HomeInsightsCourt of Justice of European Union rules on national laws regarding the termination of a data protection officer’s employment

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The applicant, LH, was the head of legal affairs at the German company, Leistritz AG. LH was also the company’s designated data protection officer.

In July 2018, Leistritz terminated LH’s employment with notice, invoking a company restructuring which meant that LH’s roles were to be outsourced. LH challenged the validity of the contract termination and the German courts found that under German law the contract could only be terminated if there was just cause, owing to her status as data protection officer, and that a company restructuring was not just cause.

Leistritz appealed and the referring court asked the CJEU whether the second sentence of Article 38(3) of the GDPR must be interpreted as precluding national legislation from providing that a controller or a processor may terminate the employment contract of a data protection officer, who is a member of staff, only with just cause, even if the contractual termination is not related to the performance of their tasks as data protection officer.

The CJEU noted that the second sentence of Article 38(3) states that “he or she shall not be dismissed or penalised by the controller or the processor for performing his [or her] tasks”. Further, the GDPR does not define the terms “dismissed”, “penalised” and “for performing his [or her] tasks”. Giving the words their everyday meaning, the CJEU said that the bar on dismissal of a data protection officer or on the imposition of a penalty against them means that the data protection officer must be protected against any decision terminating their duties by which they would be placed at a disadvantage, or which would constitute a penalty. A measure terminating a data protection officer’s employment contract, thereby terminating the employment relationship between the officer and the employer and terminating the function of data protection officer in the undertaking, may constitute such a decision.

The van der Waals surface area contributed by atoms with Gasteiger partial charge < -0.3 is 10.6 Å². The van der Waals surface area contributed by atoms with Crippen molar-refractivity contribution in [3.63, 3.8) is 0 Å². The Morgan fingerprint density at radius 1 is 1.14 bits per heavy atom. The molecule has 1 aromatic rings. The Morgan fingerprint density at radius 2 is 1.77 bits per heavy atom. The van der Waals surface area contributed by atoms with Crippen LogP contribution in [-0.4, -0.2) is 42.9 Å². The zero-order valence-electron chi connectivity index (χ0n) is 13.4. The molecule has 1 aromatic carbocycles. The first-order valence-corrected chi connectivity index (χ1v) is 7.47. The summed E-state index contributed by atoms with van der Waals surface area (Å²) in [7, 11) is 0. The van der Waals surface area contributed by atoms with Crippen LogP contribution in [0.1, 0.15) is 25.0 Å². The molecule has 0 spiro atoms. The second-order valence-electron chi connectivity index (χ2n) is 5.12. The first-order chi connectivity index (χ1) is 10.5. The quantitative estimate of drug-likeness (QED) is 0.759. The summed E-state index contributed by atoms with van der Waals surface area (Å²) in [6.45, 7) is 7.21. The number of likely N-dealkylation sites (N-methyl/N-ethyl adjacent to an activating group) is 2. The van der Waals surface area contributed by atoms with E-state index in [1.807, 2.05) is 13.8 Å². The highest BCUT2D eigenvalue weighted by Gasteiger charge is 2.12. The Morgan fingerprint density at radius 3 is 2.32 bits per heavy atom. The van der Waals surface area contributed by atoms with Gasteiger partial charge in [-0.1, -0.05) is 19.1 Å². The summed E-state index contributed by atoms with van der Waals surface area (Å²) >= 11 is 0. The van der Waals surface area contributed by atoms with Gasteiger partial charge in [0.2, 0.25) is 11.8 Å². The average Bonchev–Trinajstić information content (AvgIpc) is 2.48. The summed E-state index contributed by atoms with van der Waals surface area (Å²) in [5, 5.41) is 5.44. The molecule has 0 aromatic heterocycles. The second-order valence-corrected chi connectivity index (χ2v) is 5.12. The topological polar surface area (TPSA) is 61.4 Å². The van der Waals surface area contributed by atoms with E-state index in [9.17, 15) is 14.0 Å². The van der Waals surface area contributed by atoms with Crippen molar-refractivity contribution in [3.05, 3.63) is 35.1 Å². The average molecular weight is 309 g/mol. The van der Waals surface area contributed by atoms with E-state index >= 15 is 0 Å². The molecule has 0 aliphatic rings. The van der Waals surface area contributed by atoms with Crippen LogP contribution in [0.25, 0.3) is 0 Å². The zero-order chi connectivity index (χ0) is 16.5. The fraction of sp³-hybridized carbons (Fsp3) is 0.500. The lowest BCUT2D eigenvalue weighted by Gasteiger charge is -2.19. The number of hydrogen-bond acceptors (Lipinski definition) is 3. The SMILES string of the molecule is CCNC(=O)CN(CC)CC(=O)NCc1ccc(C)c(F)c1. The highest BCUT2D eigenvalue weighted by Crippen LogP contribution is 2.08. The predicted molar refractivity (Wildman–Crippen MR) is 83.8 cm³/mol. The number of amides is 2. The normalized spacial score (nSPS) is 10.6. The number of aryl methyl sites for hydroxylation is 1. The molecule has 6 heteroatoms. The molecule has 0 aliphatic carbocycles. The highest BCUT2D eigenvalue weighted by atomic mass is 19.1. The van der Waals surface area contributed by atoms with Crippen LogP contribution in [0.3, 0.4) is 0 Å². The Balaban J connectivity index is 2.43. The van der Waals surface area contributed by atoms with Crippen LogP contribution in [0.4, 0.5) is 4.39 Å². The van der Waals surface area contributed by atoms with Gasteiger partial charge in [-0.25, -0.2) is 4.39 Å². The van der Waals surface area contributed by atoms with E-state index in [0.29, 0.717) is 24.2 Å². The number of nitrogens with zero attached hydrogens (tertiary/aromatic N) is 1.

Further, the second sentence of Article 38(3) clearly applies without distinction between an internal data protection officer and someone who fulfils tasks pursuant to an employment contract with the data controller. Therefore, the CJEU said, the second sentence of Article 38(3) is intended to apply to the relationship between a data protection officer and a controller/processor, irrespective of the nature of the employment relationship between them.

Additionally, Article 38(3) imposes a limit that consists of a ban on the termination of a data protection officer’s employment contract on a ground relating to the performance of their tasks, which include monitoring compliance with EU or Member State law and with the policies of the controller or processor in relation to the protection of personal data.

The CJEU also pointed out that recital 97 states that data protection officers, whether they are employees of the controller, should be able to perform their duties and tasks in an independent manner. Such independence must necessarily enable them to carry out those tasks in accordance with the objectives of the GDPR, i.e., to ensure a consistent and homogeneous application of the rules for the protection of the fundamental rights and freedoms of people with respect to the processing of personal data throughout the EU.

Ensuring the functional independence of the data protection officer is also made clear from the first and third sentences of Article 38(3), which require that the officer is not to receive any instructions regarding the exercise of those tasks and is to report directly to the highest level of management of the controller/processor, and from Article 38(5), which provides that the officer is bound by confidentiality.

Therefore, the CJEU said, the second sentence of Article 38(3) must be regarded as seeking to preserve the functional independence of the data protection officer and, therefore, to ensure that the provisions of the GDPR are effective. By contrast, it is not intended to govern the overall employment relationship between a controller/processor and its employees.

The CJEU agreed with the Advocate General who stated in his Opinion that each Member State is free to lay down more protective provisions on the termination of a data protection officer’s employment contract, provided they are compatible with the GDPR, particularly the second sentence of Article 38(3). However, such increased protection cannot undermine the objectives of the GDPR, e.g., by preventing termination of a data protection officer’s employment contract if they no longer possess the necessary professional qualities, or they are no longer fulfilling their tasks in accordance with the GDPR.

Therefore, the CJEU said that the second sentence of Article 38(3) must be interpreted as not precluding national legislation from providing that a controller or a processor may terminate the employment contract of a data protection officer, who is an employee, only with just cause, even if the contractual termination is not related to the performance of that officer’s tasks, provided that such legislation does not undermine the objectives of the GDPR. (Case C-534/20 Leistritz AG v LH EU:C:2022:495 (22 June 2022) — to read the judgment in full, click here).

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